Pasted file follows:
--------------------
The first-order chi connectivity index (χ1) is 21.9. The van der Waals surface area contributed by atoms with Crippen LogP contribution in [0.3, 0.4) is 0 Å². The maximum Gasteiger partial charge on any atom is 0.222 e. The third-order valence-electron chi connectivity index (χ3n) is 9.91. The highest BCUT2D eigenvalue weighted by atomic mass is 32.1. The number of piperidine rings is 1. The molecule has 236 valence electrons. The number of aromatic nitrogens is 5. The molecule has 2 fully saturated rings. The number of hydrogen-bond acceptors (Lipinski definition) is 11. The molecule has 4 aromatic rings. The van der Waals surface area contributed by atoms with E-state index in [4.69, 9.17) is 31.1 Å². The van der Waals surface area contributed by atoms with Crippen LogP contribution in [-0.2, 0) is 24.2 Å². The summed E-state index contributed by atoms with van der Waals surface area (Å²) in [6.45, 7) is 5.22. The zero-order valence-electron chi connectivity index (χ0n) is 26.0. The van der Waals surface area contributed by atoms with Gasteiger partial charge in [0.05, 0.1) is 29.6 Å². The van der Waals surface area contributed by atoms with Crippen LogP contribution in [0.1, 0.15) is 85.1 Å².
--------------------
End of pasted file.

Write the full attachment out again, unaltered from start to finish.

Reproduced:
The first-order chi connectivity index (χ1) is 21.9. The van der Waals surface area contributed by atoms with Crippen LogP contribution in [0.3, 0.4) is 0 Å². The maximum Gasteiger partial charge on any atom is 0.222 e. The third-order valence-electron chi connectivity index (χ3n) is 9.91. The highest BCUT2D eigenvalue weighted by atomic mass is 32.1. The number of piperidine rings is 1. The molecule has 236 valence electrons. The number of aromatic nitrogens is 5. The molecule has 2 fully saturated rings. The number of hydrogen-bond acceptors (Lipinski definition) is 11. The molecule has 4 aromatic rings. The van der Waals surface area contributed by atoms with E-state index in [4.69, 9.17) is 31.1 Å². The van der Waals surface area contributed by atoms with Crippen LogP contribution in [-0.2, 0) is 24.2 Å². The summed E-state index contributed by atoms with van der Waals surface area (Å²) in [6.45, 7) is 5.22. The zero-order valence-electron chi connectivity index (χ0n) is 26.0. The van der Waals surface area contributed by atoms with Gasteiger partial charge in [0.05, 0.1) is 29.6 Å². The van der Waals surface area contributed by atoms with Crippen LogP contribution in [0.1, 0.15) is 85.1 Å².